Magazine article Management Today

Small Fish Thrive in the Big Pond

Magazine article Management Today

Small Fish Thrive in the Big Pond

Article excerpt

The revolution in information technology means that a stay-at-home mentality is now the only barrier to global growth for smaller firms, says Robert Heller

The IT company, MAID, is multiplying tenfold by buying into America for [pounds]288 million. That makes National Parking Corporation (NCP), looking merely to double through Continental buys, seem positively cautious. But no one is batting an eyelid over either proposition - for middling companies are now going international, even global, as never before.

So has the time come when domestic markets are only springboards? The question may sound intimidating to some smaller companies. But all that global means is selling worldwide on an integrated marketing platform. As for world-class, that means supplying goods and services, and using processes that equal the best standards elsewhere.

High standards are no longer the prerogative of the high and mighty, for several reasons. Segmented, niche markets have developed apace; innovative methods of manufacture and distribution have radically transformed economies of scale. Both these trends have been aided and abetted by the onrushing revolution in IT.

Of course, hi-tech isn't the only global highway. Some small companies get there through service excellence. Thus, Camborne Fabrics, once a suffering Huddersfield manufacturer, reinvented 'itself brilliantly as a 'customer service business'. By concentrating on making fabrics for office furniture, a [pounds]200,000 company grew to [pounds]25 million nine years on. The self-imposed service standards included next-day delivery and perfect quality.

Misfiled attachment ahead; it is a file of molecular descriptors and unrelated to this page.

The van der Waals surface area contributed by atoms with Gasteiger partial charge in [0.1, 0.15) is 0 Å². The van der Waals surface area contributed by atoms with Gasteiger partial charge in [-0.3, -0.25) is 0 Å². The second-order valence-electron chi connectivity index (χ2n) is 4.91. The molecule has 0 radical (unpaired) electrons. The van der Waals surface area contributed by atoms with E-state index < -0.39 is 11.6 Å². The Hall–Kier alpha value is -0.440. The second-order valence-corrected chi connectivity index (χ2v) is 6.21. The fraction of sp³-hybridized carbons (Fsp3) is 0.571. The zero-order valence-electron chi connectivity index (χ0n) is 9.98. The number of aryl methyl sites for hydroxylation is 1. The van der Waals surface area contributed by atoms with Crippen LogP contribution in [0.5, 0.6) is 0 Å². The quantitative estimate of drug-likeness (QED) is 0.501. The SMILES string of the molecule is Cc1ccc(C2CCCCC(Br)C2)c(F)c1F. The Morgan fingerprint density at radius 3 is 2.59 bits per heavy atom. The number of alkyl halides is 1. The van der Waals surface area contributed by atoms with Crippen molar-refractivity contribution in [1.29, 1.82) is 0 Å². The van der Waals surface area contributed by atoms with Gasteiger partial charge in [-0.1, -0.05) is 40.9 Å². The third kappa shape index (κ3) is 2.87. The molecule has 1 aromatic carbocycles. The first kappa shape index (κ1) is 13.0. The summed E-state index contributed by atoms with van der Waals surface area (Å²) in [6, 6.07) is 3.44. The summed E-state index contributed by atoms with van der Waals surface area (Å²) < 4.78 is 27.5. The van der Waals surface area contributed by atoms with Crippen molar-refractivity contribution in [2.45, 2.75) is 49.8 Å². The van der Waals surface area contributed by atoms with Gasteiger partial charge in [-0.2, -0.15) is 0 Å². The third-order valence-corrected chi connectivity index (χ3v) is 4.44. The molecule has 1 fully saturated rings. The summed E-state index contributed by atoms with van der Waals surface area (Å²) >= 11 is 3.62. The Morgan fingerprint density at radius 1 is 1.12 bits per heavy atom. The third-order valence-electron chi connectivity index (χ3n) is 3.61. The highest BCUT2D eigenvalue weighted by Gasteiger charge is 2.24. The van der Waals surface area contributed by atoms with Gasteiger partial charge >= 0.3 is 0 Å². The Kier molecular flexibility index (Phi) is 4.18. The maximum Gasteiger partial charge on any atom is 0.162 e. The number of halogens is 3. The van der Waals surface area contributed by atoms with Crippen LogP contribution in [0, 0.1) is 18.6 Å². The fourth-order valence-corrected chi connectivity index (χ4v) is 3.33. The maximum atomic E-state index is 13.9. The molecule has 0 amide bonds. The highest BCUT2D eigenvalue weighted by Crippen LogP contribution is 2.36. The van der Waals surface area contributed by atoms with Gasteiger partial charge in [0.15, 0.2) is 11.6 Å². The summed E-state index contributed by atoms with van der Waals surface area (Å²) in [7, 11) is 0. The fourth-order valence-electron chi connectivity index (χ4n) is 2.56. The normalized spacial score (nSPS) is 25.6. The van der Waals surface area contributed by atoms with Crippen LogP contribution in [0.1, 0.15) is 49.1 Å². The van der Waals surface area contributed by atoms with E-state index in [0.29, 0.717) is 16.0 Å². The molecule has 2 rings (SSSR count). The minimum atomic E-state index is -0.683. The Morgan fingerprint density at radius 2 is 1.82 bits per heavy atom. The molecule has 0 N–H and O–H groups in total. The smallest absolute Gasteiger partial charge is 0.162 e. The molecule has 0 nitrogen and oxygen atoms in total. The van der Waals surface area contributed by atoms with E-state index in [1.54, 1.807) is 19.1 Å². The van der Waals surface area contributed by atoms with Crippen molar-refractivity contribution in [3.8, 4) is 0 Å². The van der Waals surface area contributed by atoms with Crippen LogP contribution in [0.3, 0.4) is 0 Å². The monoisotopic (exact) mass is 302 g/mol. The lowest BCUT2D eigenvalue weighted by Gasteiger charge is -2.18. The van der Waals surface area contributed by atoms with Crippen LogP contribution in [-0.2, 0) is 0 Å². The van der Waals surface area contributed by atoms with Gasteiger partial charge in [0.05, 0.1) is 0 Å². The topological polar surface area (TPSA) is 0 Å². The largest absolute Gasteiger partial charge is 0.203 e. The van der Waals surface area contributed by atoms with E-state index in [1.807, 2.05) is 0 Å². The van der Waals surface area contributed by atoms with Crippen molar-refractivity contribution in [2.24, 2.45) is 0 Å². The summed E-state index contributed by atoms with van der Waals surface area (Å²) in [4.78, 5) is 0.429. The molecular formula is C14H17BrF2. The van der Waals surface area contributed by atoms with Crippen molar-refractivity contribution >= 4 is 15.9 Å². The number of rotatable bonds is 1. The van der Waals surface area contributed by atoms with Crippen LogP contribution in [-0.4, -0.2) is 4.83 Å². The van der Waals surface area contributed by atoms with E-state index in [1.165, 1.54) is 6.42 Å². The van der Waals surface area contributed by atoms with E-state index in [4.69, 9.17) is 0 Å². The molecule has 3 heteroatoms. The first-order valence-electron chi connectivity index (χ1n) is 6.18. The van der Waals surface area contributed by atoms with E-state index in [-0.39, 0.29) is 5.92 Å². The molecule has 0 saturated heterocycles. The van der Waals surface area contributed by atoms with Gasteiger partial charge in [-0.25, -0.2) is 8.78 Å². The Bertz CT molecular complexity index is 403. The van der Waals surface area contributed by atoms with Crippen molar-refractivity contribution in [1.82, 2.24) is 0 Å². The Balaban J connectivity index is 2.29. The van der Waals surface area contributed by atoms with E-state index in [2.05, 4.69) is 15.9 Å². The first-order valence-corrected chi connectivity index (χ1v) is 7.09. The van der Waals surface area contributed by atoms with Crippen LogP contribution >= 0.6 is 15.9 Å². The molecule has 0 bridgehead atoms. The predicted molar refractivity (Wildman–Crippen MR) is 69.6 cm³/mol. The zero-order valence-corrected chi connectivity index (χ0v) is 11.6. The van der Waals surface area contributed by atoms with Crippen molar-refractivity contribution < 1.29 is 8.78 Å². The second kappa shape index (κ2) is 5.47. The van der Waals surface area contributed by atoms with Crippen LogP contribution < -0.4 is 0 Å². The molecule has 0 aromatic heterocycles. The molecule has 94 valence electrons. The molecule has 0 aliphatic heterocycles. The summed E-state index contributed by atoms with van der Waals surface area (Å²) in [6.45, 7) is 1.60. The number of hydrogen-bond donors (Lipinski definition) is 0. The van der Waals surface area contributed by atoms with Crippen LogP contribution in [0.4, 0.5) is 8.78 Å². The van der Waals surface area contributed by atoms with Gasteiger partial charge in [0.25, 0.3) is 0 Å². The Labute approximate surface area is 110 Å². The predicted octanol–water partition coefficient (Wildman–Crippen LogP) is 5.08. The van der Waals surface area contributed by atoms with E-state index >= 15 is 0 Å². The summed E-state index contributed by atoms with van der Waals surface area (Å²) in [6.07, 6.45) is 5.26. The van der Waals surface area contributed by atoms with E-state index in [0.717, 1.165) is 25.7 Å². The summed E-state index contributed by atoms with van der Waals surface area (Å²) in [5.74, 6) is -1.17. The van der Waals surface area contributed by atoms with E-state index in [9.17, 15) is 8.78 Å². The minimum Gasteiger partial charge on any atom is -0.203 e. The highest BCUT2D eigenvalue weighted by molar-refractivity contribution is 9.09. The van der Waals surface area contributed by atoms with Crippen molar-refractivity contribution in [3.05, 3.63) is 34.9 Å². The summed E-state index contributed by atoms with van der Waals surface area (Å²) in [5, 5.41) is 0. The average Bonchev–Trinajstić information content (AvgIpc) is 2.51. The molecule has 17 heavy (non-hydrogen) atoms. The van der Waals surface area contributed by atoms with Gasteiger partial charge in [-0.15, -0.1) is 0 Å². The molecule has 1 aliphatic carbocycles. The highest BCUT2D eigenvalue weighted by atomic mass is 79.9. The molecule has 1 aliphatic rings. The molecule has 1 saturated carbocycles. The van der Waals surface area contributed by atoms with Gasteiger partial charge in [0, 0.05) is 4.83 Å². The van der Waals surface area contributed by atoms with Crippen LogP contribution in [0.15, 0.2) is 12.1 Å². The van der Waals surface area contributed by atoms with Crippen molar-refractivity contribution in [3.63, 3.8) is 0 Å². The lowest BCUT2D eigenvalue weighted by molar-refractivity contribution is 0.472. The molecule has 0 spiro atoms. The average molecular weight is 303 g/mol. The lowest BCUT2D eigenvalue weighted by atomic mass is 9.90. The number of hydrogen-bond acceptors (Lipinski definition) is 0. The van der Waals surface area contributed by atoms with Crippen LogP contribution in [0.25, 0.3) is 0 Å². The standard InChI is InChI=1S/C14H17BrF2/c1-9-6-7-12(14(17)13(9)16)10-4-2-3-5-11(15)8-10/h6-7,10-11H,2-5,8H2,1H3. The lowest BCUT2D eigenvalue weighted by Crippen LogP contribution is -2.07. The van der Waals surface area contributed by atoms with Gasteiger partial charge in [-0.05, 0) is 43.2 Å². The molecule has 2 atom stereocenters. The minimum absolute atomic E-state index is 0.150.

A courageous approach to globalism meant that by the mid-'90s Camborne was getting half its business overseas. Thanks to the rapid response service, markets as far away as Hong Kong, Singapore and Thailand became its strongest. The whole experience highlights two other factors in small-to-middling globalisation: finance; and intelligent, well-qualified management ambition.

At a critical juncture, the company was braced by support from Lloyds Bank's venture capital arm. A young team, led by Nigel Roberts, had the imagination to be unorthodox (the service rests on carrying abnormally large stocks), the ability to read its market correctly, the expertise to invest wisely, and the courage to plunge into reinventive management.

Thus, to the IT and service revolutions add that of management mind-set. The IT prodigies in particular have spawned a new, looser management approach that has spread worldwide alongside the Silicon Valley upstarts. More generally, though, the young and ambitious now often shun security in large, established corporations. …

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